Anyone looking to the U.S. Gulf of Mexico and wondering where all the liquefied natural gas (LNG) is need only look across the Atlantic to the United Kingdom, where gas prices are higher and tanker traffic is brisk, an analyst noted Monday.

“We suspect that low U.S. natural gas prices will encourage a steady stream of imports into the higher-priced UK market, which in turn will keep UK prices from rising,” wrote Credit Suisse analyst Teri Viswanath in a note Monday. “We believe that increased price alignment between the U.S. and UK gas markets this year will likely offer up opportunities for investors to exploit what we believe to be unsustainable high UK winter prices.”

So investors should consider selling November 2009 UK gas futures, Viswanath noted.

A “dramatic change” in global LNG balances has created supply-side competition for premium markets, such as the UK. “However, the siren call of relatively higher netbacks has resulted in a steady stream of LNG cargoes into this market, which we believe should inevitably pressure UK prices lower,” the analyst wrote.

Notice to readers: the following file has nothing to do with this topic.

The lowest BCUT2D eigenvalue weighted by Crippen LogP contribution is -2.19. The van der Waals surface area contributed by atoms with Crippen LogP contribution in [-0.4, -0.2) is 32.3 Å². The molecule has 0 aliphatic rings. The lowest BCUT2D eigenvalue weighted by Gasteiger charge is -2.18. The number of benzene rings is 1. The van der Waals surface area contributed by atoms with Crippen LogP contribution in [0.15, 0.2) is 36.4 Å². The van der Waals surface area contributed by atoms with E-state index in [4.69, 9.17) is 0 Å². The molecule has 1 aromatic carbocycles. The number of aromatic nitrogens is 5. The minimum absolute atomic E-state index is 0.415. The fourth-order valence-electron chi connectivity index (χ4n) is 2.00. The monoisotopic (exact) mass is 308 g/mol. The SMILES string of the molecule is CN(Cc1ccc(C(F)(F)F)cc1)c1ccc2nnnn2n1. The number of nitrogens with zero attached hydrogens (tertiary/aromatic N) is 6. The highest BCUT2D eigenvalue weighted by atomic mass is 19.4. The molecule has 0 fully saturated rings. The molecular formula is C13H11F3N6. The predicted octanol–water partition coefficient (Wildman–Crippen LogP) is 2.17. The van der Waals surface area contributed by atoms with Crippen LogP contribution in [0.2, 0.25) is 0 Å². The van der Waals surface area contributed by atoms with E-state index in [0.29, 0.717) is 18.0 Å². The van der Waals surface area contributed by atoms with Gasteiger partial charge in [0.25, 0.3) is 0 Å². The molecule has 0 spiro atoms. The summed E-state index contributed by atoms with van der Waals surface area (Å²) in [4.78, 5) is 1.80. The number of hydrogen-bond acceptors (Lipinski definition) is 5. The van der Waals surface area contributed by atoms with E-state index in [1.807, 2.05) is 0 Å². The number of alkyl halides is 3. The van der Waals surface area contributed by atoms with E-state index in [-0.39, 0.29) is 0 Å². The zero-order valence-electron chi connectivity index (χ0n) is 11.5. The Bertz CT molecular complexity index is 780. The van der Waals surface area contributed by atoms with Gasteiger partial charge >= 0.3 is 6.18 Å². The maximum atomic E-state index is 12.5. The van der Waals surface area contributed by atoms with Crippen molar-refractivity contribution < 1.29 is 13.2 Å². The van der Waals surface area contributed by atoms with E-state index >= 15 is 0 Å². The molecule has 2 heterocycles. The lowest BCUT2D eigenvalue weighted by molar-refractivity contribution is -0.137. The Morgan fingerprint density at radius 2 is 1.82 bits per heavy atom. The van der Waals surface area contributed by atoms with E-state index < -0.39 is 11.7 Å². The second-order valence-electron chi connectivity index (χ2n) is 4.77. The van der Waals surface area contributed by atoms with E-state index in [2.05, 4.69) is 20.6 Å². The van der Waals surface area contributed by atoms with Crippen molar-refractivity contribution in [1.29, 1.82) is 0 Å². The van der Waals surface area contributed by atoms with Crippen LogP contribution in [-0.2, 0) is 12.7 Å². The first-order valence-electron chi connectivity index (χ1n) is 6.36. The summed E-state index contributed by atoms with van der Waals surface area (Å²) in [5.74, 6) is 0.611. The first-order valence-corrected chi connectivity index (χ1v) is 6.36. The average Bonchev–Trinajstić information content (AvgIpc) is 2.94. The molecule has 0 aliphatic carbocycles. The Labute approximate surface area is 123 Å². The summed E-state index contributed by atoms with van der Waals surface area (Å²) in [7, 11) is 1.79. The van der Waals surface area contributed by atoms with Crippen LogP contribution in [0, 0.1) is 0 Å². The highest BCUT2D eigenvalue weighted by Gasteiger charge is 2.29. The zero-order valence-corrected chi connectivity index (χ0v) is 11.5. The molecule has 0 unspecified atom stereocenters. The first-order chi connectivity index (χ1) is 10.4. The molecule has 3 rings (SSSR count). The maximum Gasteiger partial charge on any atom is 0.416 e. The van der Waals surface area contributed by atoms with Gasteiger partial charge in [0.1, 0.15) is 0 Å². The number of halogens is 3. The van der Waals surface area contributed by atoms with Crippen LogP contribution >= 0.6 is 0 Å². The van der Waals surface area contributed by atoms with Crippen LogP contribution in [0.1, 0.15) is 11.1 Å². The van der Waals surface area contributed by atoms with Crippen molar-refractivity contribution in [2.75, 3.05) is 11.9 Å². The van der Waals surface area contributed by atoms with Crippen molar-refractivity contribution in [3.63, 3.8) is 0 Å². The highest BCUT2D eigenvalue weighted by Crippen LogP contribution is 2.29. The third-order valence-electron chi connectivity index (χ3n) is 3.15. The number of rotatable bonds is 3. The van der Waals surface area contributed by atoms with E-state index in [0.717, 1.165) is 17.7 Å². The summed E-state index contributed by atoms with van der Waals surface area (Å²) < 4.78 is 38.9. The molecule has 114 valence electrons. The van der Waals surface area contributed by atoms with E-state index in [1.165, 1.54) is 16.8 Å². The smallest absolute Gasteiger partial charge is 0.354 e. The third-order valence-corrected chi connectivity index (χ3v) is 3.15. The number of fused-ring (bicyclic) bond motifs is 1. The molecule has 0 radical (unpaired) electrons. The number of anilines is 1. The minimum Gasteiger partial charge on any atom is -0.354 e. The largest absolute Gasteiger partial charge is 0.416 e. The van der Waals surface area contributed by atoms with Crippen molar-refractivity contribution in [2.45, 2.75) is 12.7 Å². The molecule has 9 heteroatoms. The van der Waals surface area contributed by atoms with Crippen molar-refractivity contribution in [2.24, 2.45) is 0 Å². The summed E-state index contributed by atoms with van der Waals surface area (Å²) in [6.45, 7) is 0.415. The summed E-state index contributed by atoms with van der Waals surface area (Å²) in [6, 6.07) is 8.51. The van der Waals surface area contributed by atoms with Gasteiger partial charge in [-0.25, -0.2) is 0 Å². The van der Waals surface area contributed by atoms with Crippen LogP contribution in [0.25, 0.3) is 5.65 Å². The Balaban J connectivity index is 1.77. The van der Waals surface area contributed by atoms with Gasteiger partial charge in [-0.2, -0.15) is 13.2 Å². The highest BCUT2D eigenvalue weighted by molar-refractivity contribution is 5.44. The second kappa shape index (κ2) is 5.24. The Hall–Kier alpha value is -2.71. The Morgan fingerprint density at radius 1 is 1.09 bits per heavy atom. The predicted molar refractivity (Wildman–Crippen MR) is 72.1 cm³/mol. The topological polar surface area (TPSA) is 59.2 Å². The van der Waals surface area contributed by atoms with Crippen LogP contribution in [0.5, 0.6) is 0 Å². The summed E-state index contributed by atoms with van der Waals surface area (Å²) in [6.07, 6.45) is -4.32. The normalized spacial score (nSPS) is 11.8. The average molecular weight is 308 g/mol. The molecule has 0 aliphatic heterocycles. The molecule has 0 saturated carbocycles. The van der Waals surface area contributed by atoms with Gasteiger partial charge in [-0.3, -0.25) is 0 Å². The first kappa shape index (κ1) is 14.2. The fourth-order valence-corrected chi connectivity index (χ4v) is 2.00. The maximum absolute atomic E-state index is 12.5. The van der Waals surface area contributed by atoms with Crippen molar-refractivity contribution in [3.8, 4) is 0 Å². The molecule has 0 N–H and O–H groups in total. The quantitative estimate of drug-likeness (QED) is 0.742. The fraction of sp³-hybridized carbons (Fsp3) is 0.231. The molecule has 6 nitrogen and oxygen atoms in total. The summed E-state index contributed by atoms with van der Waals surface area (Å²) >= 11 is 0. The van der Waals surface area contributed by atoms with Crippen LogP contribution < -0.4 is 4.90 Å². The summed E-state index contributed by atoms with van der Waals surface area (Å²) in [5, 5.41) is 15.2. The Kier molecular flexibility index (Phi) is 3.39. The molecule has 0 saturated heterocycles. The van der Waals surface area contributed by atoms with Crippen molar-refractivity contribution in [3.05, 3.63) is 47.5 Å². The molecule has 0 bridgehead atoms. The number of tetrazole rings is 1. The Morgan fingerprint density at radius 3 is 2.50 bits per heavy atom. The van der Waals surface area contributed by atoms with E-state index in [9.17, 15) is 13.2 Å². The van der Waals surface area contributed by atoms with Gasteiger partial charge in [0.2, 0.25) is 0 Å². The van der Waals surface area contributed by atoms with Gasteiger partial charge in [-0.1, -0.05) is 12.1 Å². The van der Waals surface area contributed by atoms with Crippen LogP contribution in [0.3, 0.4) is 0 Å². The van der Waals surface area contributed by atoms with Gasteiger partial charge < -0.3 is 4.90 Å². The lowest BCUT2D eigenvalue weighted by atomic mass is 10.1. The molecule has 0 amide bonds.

“Even with a third of the calendar year left, the UK has already taken in more than three times the level of LNG imports compared to the two previous years.”

A nearly five-fold expansion in UK regasification capacity will counterbalance reliability concerns that have made for a premium in the UK winter strip, Viswanath noted. “And although the Q409 strip has already shed roughly 35% of its value in the last six months, we expect prices will continue to weaken as uncommitted LNG cargoes continue to flow into this market.”

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